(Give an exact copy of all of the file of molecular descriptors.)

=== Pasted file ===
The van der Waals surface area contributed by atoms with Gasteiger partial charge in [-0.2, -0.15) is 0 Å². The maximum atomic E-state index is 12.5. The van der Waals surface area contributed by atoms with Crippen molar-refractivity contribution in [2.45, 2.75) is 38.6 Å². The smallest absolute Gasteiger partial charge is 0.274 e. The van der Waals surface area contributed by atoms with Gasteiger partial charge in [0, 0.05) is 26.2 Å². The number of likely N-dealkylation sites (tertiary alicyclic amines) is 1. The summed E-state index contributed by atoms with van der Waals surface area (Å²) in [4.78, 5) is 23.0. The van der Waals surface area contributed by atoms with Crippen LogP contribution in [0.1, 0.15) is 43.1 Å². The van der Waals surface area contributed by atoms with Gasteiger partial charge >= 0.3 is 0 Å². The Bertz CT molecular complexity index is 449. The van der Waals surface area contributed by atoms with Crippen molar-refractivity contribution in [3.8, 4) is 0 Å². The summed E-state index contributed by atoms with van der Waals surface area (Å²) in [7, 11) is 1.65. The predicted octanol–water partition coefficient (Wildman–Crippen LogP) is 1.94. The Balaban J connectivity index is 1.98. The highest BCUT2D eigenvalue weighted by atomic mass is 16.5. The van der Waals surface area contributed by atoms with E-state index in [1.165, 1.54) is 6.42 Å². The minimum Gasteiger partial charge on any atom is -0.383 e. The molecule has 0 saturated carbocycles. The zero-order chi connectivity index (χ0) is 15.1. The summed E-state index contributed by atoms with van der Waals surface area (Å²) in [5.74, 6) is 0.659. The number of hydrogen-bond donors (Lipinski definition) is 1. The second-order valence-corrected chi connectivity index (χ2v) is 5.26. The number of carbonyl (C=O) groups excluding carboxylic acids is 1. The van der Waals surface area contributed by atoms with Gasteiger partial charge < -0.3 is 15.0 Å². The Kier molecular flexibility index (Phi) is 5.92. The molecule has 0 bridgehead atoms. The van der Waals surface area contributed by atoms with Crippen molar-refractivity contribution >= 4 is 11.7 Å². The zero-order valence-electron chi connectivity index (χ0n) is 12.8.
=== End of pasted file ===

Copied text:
The van der Waals surface area contributed by atoms with Gasteiger partial charge in [-0.2, -0.15) is 0 Å². The maximum atomic E-state index is 12.5. The van der Waals surface area contributed by atoms with Crippen molar-refractivity contribution in [2.45, 2.75) is 38.6 Å². The smallest absolute Gasteiger partial charge is 0.274 e. The van der Waals surface area contributed by atoms with Gasteiger partial charge in [0, 0.05) is 26.2 Å². The number of likely N-dealkylation sites (tertiary alicyclic amines) is 1. The summed E-state index contributed by atoms with van der Waals surface area (Å²) in [4.78, 5) is 23.0. The van der Waals surface area contributed by atoms with Crippen LogP contribution in [0.1, 0.15) is 43.1 Å². The van der Waals surface area contributed by atoms with Gasteiger partial charge >= 0.3 is 0 Å². The Bertz CT molecular complexity index is 449. The van der Waals surface area contributed by atoms with Crippen molar-refractivity contribution in [3.8, 4) is 0 Å². The summed E-state index contributed by atoms with van der Waals surface area (Å²) in [7, 11) is 1.65. The predicted octanol–water partition coefficient (Wildman–Crippen LogP) is 1.94. The Balaban J connectivity index is 1.98. The highest BCUT2D eigenvalue weighted by atomic mass is 16.5. The van der Waals surface area contributed by atoms with E-state index in [1.165, 1.54) is 6.42 Å². The minimum Gasteiger partial charge on any atom is -0.383 e. The molecule has 0 saturated carbocycles. The zero-order chi connectivity index (χ0) is 15.1. The summed E-state index contributed by atoms with van der Waals surface area (Å²) in [5.74, 6) is 0.659. The number of hydrogen-bond donors (Lipinski definition) is 1. The second-order valence-corrected chi connectivity index (χ2v) is 5.26. The number of carbonyl (C=O) groups excluding carboxylic acids is 1. The van der Waals surface area contributed by atoms with Gasteiger partial charge < -0.3 is 15.0 Å². The Kier molecular flexibility index (Phi) is 5.92. The molecule has 0 bridgehead atoms. The van der Waals surface area contributed by atoms with Crippen molar-refractivity contribution >= 4 is 11.7 Å². The zero-order valence-electron chi connectivity index (χ0n) is 12.8.